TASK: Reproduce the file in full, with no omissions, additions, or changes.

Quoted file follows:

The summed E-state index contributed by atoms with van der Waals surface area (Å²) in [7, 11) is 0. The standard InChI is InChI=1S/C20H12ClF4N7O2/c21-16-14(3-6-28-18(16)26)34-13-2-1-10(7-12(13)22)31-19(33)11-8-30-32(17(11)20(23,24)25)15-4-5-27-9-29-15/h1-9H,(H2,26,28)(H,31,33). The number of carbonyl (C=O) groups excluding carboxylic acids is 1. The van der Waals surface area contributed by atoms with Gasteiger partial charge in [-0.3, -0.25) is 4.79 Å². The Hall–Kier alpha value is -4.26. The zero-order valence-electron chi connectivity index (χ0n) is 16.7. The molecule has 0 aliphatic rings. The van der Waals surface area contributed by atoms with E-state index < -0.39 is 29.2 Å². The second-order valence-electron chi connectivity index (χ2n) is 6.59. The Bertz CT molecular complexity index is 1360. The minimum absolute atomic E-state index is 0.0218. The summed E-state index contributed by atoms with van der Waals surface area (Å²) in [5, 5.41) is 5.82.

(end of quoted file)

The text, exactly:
The summed E-state index contributed by atoms with van der Waals surface area (Å²) in [7, 11) is 0. The standard InChI is InChI=1S/C20H12ClF4N7O2/c21-16-14(3-6-28-18(16)26)34-13-2-1-10(7-12(13)22)31-19(33)11-8-30-32(17(11)20(23,24)25)15-4-5-27-9-29-15/h1-9H,(H2,26,28)(H,31,33). The number of carbonyl (C=O) groups excluding carboxylic acids is 1. The van der Waals surface area contributed by atoms with Gasteiger partial charge in [-0.3, -0.25) is 4.79 Å². The Hall–Kier alpha value is -4.26. The zero-order valence-electron chi connectivity index (χ0n) is 16.7. The molecule has 0 aliphatic rings. The van der Waals surface area contributed by atoms with E-state index < -0.39 is 29.2 Å². The second-order valence-electron chi connectivity index (χ2n) is 6.59. The Bertz CT molecular complexity index is 1360. The minimum absolute atomic E-state index is 0.0218. The summed E-state index contributed by atoms with van der Waals surface area (Å²) in [5, 5.41) is 5.82.